Pattern recognition—such as that used in image recognition, speech recognition and machine translation—has been the primary focus of the last decade’s progress in artificial intelligence. But intelligence fundamentally requires more than mere pattern recognition: It also requires the ability to achieve goal-oriented behaviors.
Two new methods, deep reinforcement learning and deep imitation learning, provide paradigms for learning goal-oriented behaviors and have shown great promise in recent research. These approaches have demonstrated remarkable success in learning to play video games, learning to control simulated and real robots, mastering the classical game of Go and automation of character animation.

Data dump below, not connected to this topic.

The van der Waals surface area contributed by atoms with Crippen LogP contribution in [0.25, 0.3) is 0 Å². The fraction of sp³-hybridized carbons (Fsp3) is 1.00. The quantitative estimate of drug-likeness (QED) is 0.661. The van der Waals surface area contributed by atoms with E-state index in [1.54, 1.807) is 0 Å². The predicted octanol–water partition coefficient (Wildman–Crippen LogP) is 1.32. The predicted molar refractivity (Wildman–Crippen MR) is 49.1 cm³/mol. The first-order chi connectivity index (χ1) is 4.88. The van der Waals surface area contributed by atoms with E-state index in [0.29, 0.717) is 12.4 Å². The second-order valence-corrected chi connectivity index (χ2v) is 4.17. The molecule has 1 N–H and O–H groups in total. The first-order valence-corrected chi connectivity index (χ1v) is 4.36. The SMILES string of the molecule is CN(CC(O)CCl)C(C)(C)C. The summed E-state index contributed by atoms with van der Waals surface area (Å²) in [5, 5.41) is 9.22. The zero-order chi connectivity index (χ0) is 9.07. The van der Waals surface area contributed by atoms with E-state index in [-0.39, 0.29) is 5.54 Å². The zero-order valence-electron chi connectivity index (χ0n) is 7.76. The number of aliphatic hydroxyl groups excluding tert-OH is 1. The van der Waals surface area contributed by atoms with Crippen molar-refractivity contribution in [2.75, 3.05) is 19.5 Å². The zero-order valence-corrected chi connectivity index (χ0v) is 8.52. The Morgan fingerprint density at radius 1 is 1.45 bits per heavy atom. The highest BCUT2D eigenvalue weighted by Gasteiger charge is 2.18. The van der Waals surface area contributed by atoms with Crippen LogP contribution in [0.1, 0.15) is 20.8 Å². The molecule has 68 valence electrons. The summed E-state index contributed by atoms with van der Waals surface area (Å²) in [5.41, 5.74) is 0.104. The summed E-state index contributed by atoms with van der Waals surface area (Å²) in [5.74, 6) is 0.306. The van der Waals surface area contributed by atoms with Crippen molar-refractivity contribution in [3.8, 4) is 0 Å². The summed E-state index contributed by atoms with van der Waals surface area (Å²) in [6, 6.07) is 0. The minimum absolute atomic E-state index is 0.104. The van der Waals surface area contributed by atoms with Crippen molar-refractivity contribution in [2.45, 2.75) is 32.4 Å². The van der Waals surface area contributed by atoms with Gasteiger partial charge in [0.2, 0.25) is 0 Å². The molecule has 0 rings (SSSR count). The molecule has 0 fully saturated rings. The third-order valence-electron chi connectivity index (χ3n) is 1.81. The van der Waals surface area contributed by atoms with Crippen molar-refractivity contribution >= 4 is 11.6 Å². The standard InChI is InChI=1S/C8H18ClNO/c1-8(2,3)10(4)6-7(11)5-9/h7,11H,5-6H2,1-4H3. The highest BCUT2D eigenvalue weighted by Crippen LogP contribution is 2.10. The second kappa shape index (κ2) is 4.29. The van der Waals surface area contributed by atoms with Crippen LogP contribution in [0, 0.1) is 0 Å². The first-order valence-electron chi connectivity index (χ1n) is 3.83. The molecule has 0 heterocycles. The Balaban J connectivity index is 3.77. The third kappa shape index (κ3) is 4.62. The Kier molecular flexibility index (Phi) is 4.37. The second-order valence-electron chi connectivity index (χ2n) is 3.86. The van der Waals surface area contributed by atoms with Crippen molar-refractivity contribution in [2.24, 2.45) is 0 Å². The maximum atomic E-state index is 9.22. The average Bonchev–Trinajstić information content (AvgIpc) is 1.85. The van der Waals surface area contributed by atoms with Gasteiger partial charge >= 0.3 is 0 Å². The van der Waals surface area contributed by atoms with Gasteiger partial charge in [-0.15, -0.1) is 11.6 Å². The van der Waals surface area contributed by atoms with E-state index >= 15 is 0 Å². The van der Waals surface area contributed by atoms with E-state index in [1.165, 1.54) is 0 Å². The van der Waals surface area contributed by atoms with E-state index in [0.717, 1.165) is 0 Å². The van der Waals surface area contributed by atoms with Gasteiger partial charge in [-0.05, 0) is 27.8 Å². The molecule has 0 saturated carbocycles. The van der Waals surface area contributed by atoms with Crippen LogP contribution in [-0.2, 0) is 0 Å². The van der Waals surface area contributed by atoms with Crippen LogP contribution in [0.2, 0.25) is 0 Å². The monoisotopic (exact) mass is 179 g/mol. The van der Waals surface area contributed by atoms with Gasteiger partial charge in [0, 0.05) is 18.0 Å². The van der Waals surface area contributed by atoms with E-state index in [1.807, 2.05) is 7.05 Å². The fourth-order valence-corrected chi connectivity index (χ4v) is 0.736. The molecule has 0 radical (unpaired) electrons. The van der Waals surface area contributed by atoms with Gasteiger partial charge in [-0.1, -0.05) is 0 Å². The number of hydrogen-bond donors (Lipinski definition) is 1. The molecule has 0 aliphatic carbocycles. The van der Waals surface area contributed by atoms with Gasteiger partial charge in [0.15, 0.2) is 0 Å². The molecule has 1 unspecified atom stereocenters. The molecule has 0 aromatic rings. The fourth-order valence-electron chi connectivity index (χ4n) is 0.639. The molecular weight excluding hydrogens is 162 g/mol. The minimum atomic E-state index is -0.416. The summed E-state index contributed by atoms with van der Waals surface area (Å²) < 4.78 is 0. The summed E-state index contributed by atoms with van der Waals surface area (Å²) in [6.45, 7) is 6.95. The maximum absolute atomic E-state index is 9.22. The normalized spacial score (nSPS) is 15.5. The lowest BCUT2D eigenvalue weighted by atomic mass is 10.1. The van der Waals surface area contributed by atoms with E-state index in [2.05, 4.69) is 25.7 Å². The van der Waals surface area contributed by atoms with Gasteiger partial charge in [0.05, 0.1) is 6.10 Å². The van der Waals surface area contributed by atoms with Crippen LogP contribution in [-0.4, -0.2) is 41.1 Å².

In this talk, I will describe the ideas underlying these advances, and their current capabilities and limitations, with a focus on practical applications. I’ll explore the characteristics that have unlocked important new use cases (e.g. AI robotic automation in warehouses) while others (e.g., self-driving cars) remain AI-bottlenecked. I’ll also highlight important areas where significant breakthroughs are still needed.